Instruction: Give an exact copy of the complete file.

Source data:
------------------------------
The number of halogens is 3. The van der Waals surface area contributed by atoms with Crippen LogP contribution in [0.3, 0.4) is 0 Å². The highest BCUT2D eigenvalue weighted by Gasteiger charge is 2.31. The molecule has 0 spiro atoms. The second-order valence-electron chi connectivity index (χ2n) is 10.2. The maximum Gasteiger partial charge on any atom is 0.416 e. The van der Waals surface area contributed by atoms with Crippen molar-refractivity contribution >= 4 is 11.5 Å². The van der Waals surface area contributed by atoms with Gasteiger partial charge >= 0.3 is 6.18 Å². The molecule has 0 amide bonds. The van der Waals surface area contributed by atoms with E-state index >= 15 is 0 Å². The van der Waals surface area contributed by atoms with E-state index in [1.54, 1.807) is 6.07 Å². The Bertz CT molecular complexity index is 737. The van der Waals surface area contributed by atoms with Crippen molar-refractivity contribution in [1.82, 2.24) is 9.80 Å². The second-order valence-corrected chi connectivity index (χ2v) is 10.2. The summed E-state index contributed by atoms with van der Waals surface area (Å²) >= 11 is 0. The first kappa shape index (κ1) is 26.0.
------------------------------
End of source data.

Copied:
The number of halogens is 3. The van der Waals surface area contributed by atoms with Crippen LogP contribution in [0.3, 0.4) is 0 Å². The highest BCUT2D eigenvalue weighted by Gasteiger charge is 2.31. The molecule has 0 spiro atoms. The second-order valence-electron chi connectivity index (χ2n) is 10.2. The maximum Gasteiger partial charge on any atom is 0.416 e. The van der Waals surface area contributed by atoms with Crippen molar-refractivity contribution >= 4 is 11.5 Å². The van der Waals surface area contributed by atoms with Gasteiger partial charge >= 0.3 is 6.18 Å². The molecule has 0 amide bonds. The van der Waals surface area contributed by atoms with E-state index >= 15 is 0 Å². The van der Waals surface area contributed by atoms with E-state index in [1.54, 1.807) is 6.07 Å². The Bertz CT molecular complexity index is 737. The van der Waals surface area contributed by atoms with Crippen molar-refractivity contribution in [1.82, 2.24) is 9.80 Å². The second-order valence-corrected chi connectivity index (χ2v) is 10.2. The summed E-state index contributed by atoms with van der Waals surface area (Å²) >= 11 is 0. The first kappa shape index (κ1) is 26.0.